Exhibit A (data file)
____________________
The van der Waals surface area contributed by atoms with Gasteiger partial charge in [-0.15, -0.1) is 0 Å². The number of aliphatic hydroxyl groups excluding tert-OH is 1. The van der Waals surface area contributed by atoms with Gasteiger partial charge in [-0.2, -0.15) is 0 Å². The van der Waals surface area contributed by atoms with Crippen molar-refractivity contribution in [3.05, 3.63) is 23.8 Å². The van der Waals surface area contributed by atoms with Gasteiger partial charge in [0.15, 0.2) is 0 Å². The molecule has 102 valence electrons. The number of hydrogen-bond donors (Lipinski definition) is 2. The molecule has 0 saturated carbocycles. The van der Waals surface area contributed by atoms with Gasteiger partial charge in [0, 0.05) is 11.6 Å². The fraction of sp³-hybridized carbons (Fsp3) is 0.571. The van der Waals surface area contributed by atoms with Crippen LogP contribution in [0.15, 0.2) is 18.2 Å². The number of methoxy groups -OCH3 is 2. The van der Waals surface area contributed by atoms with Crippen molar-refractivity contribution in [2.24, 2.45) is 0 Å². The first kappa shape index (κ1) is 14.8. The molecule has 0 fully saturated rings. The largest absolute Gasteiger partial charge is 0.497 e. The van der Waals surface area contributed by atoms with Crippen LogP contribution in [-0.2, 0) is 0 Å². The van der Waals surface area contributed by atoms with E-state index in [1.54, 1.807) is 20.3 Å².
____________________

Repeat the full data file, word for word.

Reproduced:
The van der Waals surface area contributed by atoms with Gasteiger partial charge in [-0.15, -0.1) is 0 Å². The number of aliphatic hydroxyl groups excluding tert-OH is 1. The van der Waals surface area contributed by atoms with Gasteiger partial charge in [-0.2, -0.15) is 0 Å². The van der Waals surface area contributed by atoms with Crippen molar-refractivity contribution in [3.05, 3.63) is 23.8 Å². The van der Waals surface area contributed by atoms with Gasteiger partial charge in [0.15, 0.2) is 0 Å². The molecule has 102 valence electrons. The number of hydrogen-bond donors (Lipinski definition) is 2. The molecule has 0 saturated carbocycles. The van der Waals surface area contributed by atoms with Gasteiger partial charge in [0, 0.05) is 11.6 Å². The fraction of sp³-hybridized carbons (Fsp3) is 0.571. The van der Waals surface area contributed by atoms with Crippen LogP contribution in [0.15, 0.2) is 18.2 Å². The number of methoxy groups -OCH3 is 2. The van der Waals surface area contributed by atoms with Crippen molar-refractivity contribution in [2.24, 2.45) is 0 Å². The first kappa shape index (κ1) is 14.8. The molecule has 0 fully saturated rings. The largest absolute Gasteiger partial charge is 0.497 e. The van der Waals surface area contributed by atoms with Crippen LogP contribution in [-0.2, 0) is 0 Å². The van der Waals surface area contributed by atoms with E-state index in [1.54, 1.807) is 20.3 Å².